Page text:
The choice of school can be critical to a dyslexic child’s educational future. CReSTeD can help, says Brendan Wignall.

The Council for Registration of Schools Teaching Dyslexic Pupils (CReSTeD) is a charity set up to provide guidance and assurance to parents seeking a school for their child with specific learning difficulties (SpLD)—of these the main difficulty is dyslexia. CReSTeD works with support from British Dyslexia Association, Dyslexia Action, Dyslexia-SpLD Trust and the Helen Arkell Dyslexia Centre and is the key reference point and a symbol of quality when seeking a school with SpLD provision.

CReSTeD acts as a source of school names parents can use as their first step towards making a placement decision, which will be critical to their child’s educational future and is a valuable resource for parents, educational advisers and schools.

The CReSTeD Register covers all levels of provision for Dyslexic (SpLD) pupils. There are several lists of schools offering such provision, but only CReSTeD actually visits schools to ensure they meet the basic criteria set by the Council. Schools are then revisited every three years to ensure the criteria are maintained.

Which school should I choose?
The levels of provision at schools are divided into six broad categories. These categories are not a hierarchical grading of the quality of provision—they are there because children have different needs and the categories go some way towards matching the level of the pupil’s needs to the level of provision at the school. An educational psychologist’s report should offer guidance as to the level of provision relevant to the child.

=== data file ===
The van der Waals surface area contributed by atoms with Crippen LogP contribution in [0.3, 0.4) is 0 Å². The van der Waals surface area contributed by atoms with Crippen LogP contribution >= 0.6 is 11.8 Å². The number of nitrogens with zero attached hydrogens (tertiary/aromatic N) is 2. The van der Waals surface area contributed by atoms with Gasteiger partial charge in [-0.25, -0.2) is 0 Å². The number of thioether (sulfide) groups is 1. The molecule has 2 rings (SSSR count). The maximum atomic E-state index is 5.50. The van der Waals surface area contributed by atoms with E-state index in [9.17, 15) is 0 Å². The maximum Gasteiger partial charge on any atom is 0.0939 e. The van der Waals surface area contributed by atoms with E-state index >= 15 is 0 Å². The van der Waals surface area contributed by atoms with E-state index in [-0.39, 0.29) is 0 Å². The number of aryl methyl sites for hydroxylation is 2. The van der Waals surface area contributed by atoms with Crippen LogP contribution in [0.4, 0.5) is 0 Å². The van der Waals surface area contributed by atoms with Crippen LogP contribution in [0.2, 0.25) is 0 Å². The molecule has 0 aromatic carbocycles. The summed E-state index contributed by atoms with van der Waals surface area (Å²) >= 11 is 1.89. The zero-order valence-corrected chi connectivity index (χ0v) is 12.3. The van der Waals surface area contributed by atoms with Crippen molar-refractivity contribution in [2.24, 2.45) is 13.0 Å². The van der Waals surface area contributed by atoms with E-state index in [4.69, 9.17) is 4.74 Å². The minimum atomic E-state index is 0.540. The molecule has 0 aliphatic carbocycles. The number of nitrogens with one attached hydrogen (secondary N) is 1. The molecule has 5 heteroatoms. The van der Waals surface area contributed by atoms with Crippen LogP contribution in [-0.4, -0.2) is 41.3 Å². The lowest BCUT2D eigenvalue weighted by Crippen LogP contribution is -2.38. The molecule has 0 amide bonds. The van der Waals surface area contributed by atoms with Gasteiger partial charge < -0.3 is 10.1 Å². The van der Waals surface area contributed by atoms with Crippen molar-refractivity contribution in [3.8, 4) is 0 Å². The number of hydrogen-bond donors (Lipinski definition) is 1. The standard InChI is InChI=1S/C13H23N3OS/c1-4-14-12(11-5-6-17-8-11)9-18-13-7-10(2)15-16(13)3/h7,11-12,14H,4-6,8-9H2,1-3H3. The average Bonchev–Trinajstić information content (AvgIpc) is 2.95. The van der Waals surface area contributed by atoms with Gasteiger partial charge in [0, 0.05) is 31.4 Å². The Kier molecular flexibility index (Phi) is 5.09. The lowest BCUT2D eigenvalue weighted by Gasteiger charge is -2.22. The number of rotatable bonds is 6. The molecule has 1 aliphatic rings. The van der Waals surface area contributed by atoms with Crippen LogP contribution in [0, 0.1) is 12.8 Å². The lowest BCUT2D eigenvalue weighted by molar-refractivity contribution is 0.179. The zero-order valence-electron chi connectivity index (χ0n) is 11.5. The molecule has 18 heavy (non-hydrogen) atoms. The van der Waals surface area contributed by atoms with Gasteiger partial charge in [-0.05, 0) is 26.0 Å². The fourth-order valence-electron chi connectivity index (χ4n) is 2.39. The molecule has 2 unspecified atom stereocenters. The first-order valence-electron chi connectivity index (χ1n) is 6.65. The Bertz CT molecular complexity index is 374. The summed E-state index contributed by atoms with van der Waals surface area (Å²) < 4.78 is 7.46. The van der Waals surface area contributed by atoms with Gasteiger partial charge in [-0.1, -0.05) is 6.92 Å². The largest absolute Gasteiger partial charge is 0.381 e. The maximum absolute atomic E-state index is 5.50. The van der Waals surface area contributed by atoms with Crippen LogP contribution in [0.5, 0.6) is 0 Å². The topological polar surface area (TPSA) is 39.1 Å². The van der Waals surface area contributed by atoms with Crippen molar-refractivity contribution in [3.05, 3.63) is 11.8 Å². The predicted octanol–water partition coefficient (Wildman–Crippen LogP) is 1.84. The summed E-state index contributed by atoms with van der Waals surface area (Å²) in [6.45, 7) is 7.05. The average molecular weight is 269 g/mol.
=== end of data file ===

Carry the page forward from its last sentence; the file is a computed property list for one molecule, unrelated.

As an example, a child at the severe end of the dyslexia spectrum will probably require a Category SPS school, whereas a child with, say, only some delay in spelling skills may be suitably provided for in a school from Category WS. The categories enable CReSTeD to offer this guidance. CReSTeD was founded to help parents. It has had and will continue to have influence on the standards of provision for SpLD pupils.

Brendan Wignall
Author: Brendan Wignall

Brendan Wignall
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Brendan Wignall has been Headmaster of Ellesmere College since 1996 and is currently Chair of CReSTeD.

Twitter: @CReSTeDDyslexia


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